Although the governing alliance refutes claims that an early election is coming up, the AKP chair & President Erdoğan announced that a new electoral system is needed to be in compliance with the Executive Presidential Regime. Rumours claim that 10% election threshold for single-parties is to remain while new measures are being introduced on new political initiatives’ path.
In the past year with governing AKP losing key cities in municipal elections, internal criticism has become louder and louder and in the last few months new breakaway parties were formed from within AKP. Independent Turkey‘s Can Bursalı published a news article announcing that the new threshold system will include new measures.
When a political party aims to get into the Parliament in Turkey, they need to pass the highest election threshold in the world, 10%. In recent years with the discussion over government ally far-right MHP’s vote share falling below the 10% requirement, a new method was introduced allowing parties to form alliances which relied on any minor party to get into an alliance with a party that receives comfortable support, carrying both (or more parties) into the Parliament. Through this mechanism, the main opposition CHP has carried IYI Party, Saadet Party and Democrat Party into the Parliament in Parliamentary and Presidential Elections in 2018.
FORCING MINOR PARTIES INTO LARGER ALLIANCES
The first measure to be introduced is 5% threshold for alliances. While the new rumoured electoral system does not block formation of alliances, it simply requires all entities in an alliance to receive at least 5% of the vote, thus making minor parties obsolete and forcing electorate to vote strategically if they want to have an impact on the parliamentary discussions.
In 2018 there were officially two alliances and three other individual parties that entered the elections. On the one side was the People Alliance of governing AKP and MHP which is also referred to as “Presidential Alliance”, and from the opposition side it Nation Alliance of main opposition CHP, IYI Party and Saadet Party, followed by individual parties HDP, Hüda-Par and Fatherland Party.
Inside the alliances were however represented even more parties. Democratic Party’s Gültekin Uysal was nominated in the ranks of IYI Party, Turkish Workers Party nominees had signed up with HDP and got elected while Democratic Regions Party representative was also part of HDP. Also the Greater Unity Party’s chair was elected from the ranks of governing AKP in the elections.
Currently, with the newly founded DEVA -a breakaway from AKP- there are 11 political parties and 1 independent deputy in the parliament. The 5% alliance threshold would mean there would have to be more grand-alliances and larger parties nominating representatives of other parties; even though government ally MHP leader Bahçeli has repeatedly been naming his discontent regarding “loan MPs” and changing parties after getting elected from the ranks of one.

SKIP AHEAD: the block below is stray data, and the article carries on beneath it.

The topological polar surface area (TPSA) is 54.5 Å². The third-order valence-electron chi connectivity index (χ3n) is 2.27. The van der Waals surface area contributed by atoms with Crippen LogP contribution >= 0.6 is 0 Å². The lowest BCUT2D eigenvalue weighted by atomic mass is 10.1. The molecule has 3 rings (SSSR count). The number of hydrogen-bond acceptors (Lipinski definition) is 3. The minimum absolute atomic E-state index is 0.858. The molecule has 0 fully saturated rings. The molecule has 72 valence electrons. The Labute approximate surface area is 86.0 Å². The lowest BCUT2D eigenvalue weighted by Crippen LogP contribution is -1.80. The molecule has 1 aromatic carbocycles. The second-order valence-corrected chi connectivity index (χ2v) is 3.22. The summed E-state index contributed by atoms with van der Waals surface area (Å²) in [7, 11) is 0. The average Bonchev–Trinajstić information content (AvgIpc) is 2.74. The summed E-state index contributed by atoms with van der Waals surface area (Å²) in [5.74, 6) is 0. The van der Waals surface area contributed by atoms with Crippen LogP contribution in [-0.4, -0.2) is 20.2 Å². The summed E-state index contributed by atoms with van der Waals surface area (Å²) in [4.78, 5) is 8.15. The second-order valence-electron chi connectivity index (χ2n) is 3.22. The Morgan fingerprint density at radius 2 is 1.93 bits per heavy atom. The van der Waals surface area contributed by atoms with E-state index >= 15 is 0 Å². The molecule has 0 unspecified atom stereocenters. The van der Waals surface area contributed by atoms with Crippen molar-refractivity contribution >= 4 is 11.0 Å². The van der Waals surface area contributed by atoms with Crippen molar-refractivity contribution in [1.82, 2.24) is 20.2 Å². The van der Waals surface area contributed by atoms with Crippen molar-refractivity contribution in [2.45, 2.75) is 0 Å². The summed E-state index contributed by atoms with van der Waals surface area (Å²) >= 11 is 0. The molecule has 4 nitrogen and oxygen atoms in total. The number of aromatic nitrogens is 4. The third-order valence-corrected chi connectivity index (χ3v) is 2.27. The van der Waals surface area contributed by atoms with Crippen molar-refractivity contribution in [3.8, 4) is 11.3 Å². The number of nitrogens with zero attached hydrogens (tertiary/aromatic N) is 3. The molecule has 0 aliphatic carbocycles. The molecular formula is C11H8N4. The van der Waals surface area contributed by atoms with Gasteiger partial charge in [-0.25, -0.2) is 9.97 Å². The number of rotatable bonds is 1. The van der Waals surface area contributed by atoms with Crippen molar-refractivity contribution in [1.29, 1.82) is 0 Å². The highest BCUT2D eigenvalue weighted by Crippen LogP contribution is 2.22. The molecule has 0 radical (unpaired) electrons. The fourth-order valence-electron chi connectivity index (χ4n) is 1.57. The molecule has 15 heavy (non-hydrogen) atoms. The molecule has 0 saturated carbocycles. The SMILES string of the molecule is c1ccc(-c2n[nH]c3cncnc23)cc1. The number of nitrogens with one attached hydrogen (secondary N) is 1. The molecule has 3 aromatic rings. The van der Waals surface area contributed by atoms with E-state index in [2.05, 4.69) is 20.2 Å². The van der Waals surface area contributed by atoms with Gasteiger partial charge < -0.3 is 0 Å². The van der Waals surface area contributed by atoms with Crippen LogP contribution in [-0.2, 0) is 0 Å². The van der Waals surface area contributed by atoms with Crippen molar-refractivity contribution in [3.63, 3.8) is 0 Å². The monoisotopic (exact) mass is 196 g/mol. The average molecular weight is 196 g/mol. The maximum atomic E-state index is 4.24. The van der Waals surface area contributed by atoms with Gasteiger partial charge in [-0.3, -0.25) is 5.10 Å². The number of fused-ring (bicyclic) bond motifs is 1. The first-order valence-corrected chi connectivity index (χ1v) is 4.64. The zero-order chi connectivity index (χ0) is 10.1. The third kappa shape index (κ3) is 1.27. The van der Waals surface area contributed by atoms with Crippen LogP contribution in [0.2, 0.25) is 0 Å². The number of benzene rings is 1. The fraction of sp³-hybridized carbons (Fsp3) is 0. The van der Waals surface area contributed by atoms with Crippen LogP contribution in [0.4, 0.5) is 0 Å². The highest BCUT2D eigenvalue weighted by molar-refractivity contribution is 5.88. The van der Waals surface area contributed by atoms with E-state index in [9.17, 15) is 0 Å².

INCREASING NUMBER OF ELECTORAL REGIONS
The number of electoral regions in Turkey is currently listed as 87 for 81 provinces, with metropolises such as Istanbul, Ankara and İzmir receiving multiple regions. According to the rumoured proposal, there would be even more electoral regions and election maps would be redrawn to include 120 regions.
Previously regarding redrawing of the electoral maps, there were raised questions and accusations revolving around the issue of gerrymandering. Even though the governing AKP in those elections made advances, the opposition took advantage of the newly drawn maps, capitalizing on the increasing criticism in the society.
REGIONAL THRESHOLD – REDRAWING ELECTION MAPS
While there had been no example of regional election thresholds before, and independent deputies would easily make it to the parliament given that they gather enough support in society, according to the newly rumoured measures a 20% regional threshold is being introduced which will make it much harder for independent movements to nominate candidates.
Previously when Kurdish political movement was unable to pass the 10% national election threshold through a political party, they would nominate BDP’s nominees individually as independent, campaign at the local level going from door to door letting people know that the individual independent candidates are being nominated by the relevant party and they should vote for this and this name if they support them. Even though this required an incredible level of coordination, the BDP at the time managed to get 19 seats and joined by another independent deputy, which allowed them to form a parliamentary group, becoming the fourth and smallest group.
In the new system if 20% regional threshold is introduced, independent nominees will have to try much harder be it someone who personally wants to run for the parliament or supported by a political movement or a platform. This would set a great barrier for progressive movements such as the cyclists, animal rights activists or digital rights groups that generally make up a strong voice for the civil society, yet do not have too high representation concentrated in one region, thus falling from the political race.